Purpose: To evaluate the risk factors related to the development of new fractures in adjacent vertebrae after vertebroplasty.
Material and methods: The study was conducted on 106 patients in whom 212 vertebroplasties were performed during a period of 3 years. Evaluations of the five vertebrae superior and inferior to the treated vertebra were performed. Consequently, 913 vertebrae were evaluated and the fracture-free interval of the vertebral body adjacent to the treated vertebra was calculated. Survival analysis was performed using the Kaplan-Meier method and Cox proportional hazards regression analysis.
Results: Seventy-two (7.9%) new fractures were revealed. The Kaplan-Meier estimate of the 1-year fracture-free rate was 93.1%. The mean fracture-free interval was 32 months (95% CI, 32 to approximately 33 months). The greater degree of height restoration of the treated vertebra, the location of the adjacent vertebra in the TL junction, and the shorter distance between the treated and the adjacent vertebra increased the risk of new vertebral fractures.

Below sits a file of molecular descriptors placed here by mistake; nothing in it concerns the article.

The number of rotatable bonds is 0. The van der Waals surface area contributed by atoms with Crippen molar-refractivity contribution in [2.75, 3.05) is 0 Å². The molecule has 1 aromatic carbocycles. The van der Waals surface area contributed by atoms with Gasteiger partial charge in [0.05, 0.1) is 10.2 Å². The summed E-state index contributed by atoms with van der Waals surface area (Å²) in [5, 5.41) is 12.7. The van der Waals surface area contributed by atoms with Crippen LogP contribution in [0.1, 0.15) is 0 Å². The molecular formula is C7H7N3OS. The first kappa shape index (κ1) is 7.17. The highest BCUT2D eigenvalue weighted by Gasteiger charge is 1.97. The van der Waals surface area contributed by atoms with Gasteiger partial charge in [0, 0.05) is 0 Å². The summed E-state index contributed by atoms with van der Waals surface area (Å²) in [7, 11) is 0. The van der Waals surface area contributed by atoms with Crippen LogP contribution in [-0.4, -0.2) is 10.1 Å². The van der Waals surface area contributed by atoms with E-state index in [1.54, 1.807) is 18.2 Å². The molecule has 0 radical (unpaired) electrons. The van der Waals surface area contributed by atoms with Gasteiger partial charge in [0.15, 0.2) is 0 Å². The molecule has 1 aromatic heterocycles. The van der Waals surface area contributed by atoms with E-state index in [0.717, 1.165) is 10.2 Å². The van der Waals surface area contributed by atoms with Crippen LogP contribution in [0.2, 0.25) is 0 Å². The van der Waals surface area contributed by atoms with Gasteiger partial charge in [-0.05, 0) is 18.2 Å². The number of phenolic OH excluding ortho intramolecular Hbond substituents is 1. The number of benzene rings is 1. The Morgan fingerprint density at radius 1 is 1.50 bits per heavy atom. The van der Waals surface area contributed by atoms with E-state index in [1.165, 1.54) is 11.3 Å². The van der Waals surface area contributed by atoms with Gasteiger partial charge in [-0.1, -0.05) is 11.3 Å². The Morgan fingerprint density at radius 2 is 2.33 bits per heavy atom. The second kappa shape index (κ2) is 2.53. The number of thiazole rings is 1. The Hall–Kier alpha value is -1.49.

Conclusion: Thoracolumbar junction, shorter distance from the treated vertebrae, and greater degree of height restoration of the cemented vertebrae may increase the fracture risk of vertebrae adjacent to cement vertebrae after vertebroplasty.